The extended lockdown, even in its lighter version, it still causing several issues for businesses, industries and agriculture across Pakistan. The latest economic loss might soon be incurred by the mango growers in Sindh as per recent reports. With governments still restricting movement across provincial lines to a certain degree, the mass influx of labour – both skilled and unskilled – that comes with the harvest from Punjab to Sindh might not be able to make it in time for the mangoes to be plucked at the best possible time. This would both waste the crop and cause massive losses for the growers.

Even in normal times, a spoiled crop is a big loss to both the farm owner and the national economy. However, with the pandemic already devastating the financial situation of the global market, we cannot afford to lose an estimated Rs2 billion to the inability to harvest mangoes before they become ripe.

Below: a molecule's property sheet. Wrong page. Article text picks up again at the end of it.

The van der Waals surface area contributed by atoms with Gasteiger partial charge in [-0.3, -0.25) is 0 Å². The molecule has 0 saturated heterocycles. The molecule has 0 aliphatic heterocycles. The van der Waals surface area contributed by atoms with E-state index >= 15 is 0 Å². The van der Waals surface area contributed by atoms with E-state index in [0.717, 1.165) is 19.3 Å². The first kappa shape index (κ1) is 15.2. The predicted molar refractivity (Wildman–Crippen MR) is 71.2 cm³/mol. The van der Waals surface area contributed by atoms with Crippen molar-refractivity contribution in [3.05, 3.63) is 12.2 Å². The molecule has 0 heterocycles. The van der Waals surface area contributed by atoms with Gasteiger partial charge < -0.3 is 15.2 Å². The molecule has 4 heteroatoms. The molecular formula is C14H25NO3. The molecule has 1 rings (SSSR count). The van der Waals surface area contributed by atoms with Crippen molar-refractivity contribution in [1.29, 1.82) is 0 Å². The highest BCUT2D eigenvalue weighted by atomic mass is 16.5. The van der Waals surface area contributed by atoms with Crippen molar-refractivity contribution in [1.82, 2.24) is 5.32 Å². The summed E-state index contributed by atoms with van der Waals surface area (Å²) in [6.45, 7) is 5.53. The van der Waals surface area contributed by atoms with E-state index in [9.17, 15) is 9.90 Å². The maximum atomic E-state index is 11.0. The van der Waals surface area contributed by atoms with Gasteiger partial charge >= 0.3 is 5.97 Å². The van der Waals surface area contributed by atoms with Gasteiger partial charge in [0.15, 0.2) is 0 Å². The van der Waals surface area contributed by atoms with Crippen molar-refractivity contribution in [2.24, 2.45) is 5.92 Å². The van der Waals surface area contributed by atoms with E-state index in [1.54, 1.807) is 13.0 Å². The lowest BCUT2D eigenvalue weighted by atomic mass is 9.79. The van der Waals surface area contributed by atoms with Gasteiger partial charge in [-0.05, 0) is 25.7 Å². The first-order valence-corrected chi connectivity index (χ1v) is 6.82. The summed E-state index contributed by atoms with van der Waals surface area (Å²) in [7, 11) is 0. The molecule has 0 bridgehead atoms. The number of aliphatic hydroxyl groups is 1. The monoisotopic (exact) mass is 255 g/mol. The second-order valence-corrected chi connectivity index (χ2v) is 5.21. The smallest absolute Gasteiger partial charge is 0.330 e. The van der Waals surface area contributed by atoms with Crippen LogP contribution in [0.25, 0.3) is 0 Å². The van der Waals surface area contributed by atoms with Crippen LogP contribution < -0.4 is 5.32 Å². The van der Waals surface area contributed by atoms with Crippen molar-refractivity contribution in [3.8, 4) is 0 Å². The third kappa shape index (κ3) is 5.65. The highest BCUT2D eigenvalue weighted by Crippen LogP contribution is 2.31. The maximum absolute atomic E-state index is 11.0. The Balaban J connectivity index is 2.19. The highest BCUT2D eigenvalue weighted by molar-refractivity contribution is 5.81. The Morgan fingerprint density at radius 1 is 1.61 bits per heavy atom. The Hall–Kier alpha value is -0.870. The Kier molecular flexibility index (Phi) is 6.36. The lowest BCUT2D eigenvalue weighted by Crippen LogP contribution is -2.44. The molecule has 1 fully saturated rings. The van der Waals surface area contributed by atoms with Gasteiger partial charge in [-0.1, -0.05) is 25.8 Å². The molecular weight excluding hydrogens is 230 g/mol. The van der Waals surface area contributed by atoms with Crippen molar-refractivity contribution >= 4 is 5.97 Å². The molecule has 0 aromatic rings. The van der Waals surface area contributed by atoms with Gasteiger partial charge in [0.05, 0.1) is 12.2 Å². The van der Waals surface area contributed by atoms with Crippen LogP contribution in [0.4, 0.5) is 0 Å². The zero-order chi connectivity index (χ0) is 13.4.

The government must improve screening if it has to, but getting workers to Sindh mango farmers is urgently needed. Where possible, the growers must also adjust, and hire unskilled labour at least from within the province. Farmers are understandably concerned about sunk costs with contracts having been paid for in full, but this sum can later be adjusted and the farmers can be recompensated with the government playing the role of a facilitator.

With the news that India has been delisted in European markets as a preferred exporter, we can utilise this opportunity to export in larger volumes. Our mangoes are easily some of the best in the world; the international market is already vaguely familiar with this, but a bigger presence in supermarkets in Europe and North America will do wonders to firmly place our mangoes on the map. These are difficult problems to grapple with, but if we manage to get ahead of them, we might just come out of this with yet another potential boost to our exports.